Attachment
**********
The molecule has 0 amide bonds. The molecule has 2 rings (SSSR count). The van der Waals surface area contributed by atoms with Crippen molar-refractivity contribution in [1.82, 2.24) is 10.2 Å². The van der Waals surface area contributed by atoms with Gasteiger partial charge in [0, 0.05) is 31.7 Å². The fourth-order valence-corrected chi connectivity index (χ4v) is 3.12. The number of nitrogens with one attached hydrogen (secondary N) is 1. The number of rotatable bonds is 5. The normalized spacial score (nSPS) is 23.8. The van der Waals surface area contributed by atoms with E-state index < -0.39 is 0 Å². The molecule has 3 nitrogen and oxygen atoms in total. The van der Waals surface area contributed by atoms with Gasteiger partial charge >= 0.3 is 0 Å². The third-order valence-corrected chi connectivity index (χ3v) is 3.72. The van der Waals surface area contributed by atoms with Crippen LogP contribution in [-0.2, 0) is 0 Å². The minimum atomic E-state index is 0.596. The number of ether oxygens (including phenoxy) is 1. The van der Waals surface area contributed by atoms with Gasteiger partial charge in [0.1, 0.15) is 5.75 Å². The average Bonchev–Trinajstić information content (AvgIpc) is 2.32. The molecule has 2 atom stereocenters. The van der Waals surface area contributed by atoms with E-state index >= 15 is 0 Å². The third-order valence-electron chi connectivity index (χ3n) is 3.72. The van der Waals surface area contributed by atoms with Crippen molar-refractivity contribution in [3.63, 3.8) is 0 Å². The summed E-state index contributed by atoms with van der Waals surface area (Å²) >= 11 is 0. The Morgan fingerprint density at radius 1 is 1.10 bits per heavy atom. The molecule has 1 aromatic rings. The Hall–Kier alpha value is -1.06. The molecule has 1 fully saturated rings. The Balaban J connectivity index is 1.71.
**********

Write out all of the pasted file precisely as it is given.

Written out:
The molecule has 0 amide bonds. The molecule has 2 rings (SSSR count). The van der Waals surface area contributed by atoms with Crippen molar-refractivity contribution in [1.82, 2.24) is 10.2 Å². The van der Waals surface area contributed by atoms with Gasteiger partial charge in [0, 0.05) is 31.7 Å². The fourth-order valence-corrected chi connectivity index (χ4v) is 3.12. The number of nitrogens with one attached hydrogen (secondary N) is 1. The number of rotatable bonds is 5. The normalized spacial score (nSPS) is 23.8. The van der Waals surface area contributed by atoms with E-state index < -0.39 is 0 Å². The molecule has 3 nitrogen and oxygen atoms in total. The van der Waals surface area contributed by atoms with Gasteiger partial charge >= 0.3 is 0 Å². The third-order valence-corrected chi connectivity index (χ3v) is 3.72. The van der Waals surface area contributed by atoms with Crippen LogP contribution in [-0.2, 0) is 0 Å². The minimum atomic E-state index is 0.596. The number of ether oxygens (including phenoxy) is 1. The van der Waals surface area contributed by atoms with Gasteiger partial charge in [0.1, 0.15) is 5.75 Å². The average Bonchev–Trinajstić information content (AvgIpc) is 2.32. The molecule has 2 atom stereocenters. The van der Waals surface area contributed by atoms with E-state index >= 15 is 0 Å². The third-order valence-electron chi connectivity index (χ3n) is 3.72. The van der Waals surface area contributed by atoms with Crippen molar-refractivity contribution in [3.63, 3.8) is 0 Å². The summed E-state index contributed by atoms with van der Waals surface area (Å²) >= 11 is 0. The Morgan fingerprint density at radius 1 is 1.10 bits per heavy atom. The molecule has 1 aromatic rings. The Hall–Kier alpha value is -1.06. The molecule has 1 fully saturated rings. The Balaban J connectivity index is 1.71.